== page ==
020220120509

(02/03)

Andrew Rawnsley returns to chair a new series of the live discussion programme featuring top journalists who debate what should be said in three newspaper-style leading articles about the key stories of the moment. The contributors reflect the newspaper industry in London and elsewhere in the UK, the broadsheet and tabloid press and the differing political and other perspectives.

The programme follows a simple format. After Andrew Rawnsley's introduction, all the contributors debate which of the news stories of the day merit a leading article. The first they choose to discuss in detail is usually the key British issue of the moment. They then move on to another major talking point - which may be an international story - and decide what the following day's newspaper should say about it. The final leader strikes a lighter note being about the week's offbeat, whimsical or peculiar story or an issue in the arts, science, entertainment or sport.

All journalists contribute to each of the three subjects under discussion and one of them is nominated by Andrew to sum up the debate and set out for listeners what the main points of the leading article will be in each case. The leading article is later published on the Radio 4 website.

Listeners are invited to contribute their views in advance and throughout the live programme via Twitter and the Radio 4 website. In particular, they are encouraged to say what the main front-page headline for the next morning should be. The panel offer their ideas at the end of the programme.

The panel this week comprises: Danny Finkelstein of "The Times"; Jack Blanchard of the "Yorkshire Post"; Sarah Sands of the London "Evening Standard"; Rafael Behr of the "New Statesman"; and Mary Ann Sieghart of "The Independent".

The panel this week comprises: Danny Finkelstein of "The Times"; Jack Blanchard of the "Yorkshire Post"; Sarah Sands of the London "Evening Standard"; Rafael Behr of the "New Statesman"; and Mary Ann Sieghart of "The Independent".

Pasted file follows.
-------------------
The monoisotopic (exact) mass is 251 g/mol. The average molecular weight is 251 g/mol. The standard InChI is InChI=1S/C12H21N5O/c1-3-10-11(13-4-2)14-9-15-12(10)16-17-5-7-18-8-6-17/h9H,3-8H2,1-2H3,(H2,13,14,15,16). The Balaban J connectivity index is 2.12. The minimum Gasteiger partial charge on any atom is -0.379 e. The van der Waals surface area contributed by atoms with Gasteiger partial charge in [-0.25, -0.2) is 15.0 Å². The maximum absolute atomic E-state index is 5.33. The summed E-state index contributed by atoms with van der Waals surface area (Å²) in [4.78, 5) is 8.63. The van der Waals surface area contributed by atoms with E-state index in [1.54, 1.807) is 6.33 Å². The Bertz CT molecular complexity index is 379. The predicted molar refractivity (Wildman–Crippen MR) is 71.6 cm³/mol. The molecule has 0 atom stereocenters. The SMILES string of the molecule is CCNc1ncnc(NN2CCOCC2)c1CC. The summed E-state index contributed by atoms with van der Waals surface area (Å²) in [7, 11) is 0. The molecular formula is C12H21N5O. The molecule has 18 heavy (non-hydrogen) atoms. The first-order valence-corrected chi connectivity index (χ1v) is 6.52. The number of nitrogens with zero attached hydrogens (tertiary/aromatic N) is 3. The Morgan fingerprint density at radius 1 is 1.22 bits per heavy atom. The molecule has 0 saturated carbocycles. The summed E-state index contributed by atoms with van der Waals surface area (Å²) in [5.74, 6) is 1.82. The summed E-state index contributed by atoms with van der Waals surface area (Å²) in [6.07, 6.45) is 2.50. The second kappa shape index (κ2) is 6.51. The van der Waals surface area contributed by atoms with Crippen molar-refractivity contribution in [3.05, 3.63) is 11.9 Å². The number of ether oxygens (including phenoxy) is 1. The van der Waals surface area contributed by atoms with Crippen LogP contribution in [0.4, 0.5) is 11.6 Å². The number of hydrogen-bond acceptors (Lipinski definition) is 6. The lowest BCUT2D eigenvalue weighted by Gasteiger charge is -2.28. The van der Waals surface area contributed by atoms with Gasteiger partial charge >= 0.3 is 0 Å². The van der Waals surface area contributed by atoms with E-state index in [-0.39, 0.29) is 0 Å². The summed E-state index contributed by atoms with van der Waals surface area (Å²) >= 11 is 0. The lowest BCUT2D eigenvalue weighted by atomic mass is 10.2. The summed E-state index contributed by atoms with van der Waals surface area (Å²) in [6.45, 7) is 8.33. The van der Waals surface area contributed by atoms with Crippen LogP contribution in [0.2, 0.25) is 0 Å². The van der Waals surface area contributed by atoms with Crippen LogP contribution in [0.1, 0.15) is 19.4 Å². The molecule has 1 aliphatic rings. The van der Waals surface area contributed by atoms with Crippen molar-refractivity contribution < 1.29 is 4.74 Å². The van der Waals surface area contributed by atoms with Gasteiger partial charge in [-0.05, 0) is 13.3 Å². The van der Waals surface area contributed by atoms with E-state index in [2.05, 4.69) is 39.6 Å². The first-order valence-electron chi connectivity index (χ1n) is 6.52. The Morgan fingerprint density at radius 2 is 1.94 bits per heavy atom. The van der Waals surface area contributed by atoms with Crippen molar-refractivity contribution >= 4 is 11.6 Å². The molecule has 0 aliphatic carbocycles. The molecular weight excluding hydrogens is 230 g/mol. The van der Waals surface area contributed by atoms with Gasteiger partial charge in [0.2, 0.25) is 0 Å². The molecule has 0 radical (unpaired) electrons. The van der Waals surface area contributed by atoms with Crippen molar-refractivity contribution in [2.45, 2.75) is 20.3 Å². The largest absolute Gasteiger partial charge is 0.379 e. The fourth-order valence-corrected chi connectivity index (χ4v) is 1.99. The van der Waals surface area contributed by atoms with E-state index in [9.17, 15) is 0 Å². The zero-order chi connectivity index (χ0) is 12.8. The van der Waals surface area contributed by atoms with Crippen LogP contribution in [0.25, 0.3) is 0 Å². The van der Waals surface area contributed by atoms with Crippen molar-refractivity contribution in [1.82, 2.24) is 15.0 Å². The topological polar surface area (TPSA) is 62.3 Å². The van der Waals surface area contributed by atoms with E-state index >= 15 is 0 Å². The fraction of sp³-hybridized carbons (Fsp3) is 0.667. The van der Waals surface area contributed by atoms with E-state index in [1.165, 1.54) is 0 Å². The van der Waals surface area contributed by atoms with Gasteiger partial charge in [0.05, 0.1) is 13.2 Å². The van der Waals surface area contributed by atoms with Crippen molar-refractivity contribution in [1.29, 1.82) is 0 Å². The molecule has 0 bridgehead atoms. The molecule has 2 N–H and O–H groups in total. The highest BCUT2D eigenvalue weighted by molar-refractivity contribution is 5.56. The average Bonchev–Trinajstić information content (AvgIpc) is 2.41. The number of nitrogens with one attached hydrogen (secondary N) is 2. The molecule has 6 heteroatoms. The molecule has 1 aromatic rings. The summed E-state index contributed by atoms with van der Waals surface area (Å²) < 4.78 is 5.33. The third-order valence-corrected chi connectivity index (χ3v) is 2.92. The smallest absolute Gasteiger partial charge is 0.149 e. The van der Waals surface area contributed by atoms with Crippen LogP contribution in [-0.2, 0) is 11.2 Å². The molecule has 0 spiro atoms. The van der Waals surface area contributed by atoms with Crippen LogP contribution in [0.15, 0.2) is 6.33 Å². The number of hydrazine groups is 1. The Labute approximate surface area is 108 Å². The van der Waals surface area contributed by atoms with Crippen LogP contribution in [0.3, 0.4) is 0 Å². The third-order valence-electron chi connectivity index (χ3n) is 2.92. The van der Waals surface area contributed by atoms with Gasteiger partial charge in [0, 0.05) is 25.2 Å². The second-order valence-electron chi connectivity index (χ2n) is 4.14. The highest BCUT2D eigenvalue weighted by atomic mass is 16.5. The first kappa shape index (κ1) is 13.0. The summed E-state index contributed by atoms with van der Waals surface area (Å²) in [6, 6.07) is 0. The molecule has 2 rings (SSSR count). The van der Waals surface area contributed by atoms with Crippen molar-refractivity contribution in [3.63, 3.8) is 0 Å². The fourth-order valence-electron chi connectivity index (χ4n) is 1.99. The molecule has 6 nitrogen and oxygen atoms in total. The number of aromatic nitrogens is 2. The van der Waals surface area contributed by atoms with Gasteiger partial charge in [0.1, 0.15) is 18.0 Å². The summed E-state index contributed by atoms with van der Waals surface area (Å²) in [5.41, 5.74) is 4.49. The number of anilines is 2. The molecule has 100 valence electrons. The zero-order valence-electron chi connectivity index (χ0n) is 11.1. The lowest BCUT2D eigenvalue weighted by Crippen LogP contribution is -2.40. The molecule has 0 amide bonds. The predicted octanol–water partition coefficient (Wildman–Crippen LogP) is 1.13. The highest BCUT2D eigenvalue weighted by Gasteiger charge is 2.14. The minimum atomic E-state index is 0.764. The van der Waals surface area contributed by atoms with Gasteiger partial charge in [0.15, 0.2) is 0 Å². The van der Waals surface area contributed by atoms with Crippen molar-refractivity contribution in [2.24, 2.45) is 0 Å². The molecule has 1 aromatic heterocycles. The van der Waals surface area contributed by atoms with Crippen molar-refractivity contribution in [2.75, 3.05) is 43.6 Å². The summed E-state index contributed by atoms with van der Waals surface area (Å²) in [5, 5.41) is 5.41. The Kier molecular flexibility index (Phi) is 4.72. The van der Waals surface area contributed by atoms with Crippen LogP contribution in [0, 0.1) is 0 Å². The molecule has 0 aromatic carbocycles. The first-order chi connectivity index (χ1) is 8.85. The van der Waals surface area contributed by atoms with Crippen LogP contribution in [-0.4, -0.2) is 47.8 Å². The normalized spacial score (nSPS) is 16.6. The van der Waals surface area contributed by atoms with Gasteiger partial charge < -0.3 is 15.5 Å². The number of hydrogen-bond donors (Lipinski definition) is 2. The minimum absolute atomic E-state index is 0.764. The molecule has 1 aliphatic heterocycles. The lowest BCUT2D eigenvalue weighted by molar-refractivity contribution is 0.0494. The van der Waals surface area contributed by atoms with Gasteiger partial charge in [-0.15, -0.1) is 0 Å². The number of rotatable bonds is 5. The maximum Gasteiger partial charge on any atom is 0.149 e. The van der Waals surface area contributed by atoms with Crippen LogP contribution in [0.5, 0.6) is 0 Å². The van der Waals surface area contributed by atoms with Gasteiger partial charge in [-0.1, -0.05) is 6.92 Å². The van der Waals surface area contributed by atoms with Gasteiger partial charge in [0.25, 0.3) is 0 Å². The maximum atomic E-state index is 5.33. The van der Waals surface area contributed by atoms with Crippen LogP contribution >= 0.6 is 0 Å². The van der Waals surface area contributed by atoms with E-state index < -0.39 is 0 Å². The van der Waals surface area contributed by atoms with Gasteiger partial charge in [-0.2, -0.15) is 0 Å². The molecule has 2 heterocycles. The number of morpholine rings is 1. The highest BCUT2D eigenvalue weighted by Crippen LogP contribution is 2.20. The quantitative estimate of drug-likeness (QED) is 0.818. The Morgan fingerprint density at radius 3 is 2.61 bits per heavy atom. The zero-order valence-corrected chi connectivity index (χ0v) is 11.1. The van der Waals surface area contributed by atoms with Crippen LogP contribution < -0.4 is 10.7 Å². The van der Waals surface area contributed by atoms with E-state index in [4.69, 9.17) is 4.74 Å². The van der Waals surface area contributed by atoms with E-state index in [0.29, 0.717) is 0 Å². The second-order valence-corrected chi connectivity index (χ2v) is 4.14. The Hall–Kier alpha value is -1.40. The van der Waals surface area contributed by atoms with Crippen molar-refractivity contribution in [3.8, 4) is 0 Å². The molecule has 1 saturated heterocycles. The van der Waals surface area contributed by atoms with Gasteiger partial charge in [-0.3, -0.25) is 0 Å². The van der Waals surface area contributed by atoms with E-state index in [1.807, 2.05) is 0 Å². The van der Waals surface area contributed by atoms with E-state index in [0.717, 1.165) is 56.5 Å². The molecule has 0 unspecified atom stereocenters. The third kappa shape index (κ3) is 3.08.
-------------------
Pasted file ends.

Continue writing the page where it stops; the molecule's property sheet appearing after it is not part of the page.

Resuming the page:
Journalists debate with Andrew Rawnsley what leading articles about the news should say.

0203 LAST20120516

Episode 03 of 03

Andrew Rawnsley returns to chair a new series of the live discussion programme featuring top journalists who debate what should be said in three newspaper-style leading articles about the key stories of the moment. The contributors reflect the newspaper industry in London and elsewhere in the UK, the broadsheet and tabloid press and the differing political and other perspectives.

The programme follows a simple format. After Andrew Rawnsley's introduction, all the contributors debate which of the news stories of the day merit a leading article. The first they choose to discuss in detail is usually the key British issue of the moment. They then move on to another major talking point - which may be an international story - and decide what the following day's newspaper should say about it. The final leader strikes a lighter note being about the week's offbeat, whimsical or peculiar story or an issue in the arts, science, entertainment or sport.

All journalists contribute to each of the three subjects under discussion and one of them is nominated by Andrew to sum up the debate and set out for listeners what the main points of the leading article will be in each case. The leading article is later published on the Radio 4 website.

Listeners are invited to contribute their views in advance and throughout the live programme via Twitter and the Radio 4 website. In particular, they are encouraged to say what the main front-page headline for the next morning should be. The panel offers its thoughts on these ideas at the end of the programme.

The panel this week is: Kamal Ahmed of the "Sunday Telegraph"; Anne Johnstone of "The Herald"; Joe Watts of the "Eastern Daily Press"; Kevin Maguire of the "Daily Mirror" and Anushka Asthana of "The Times".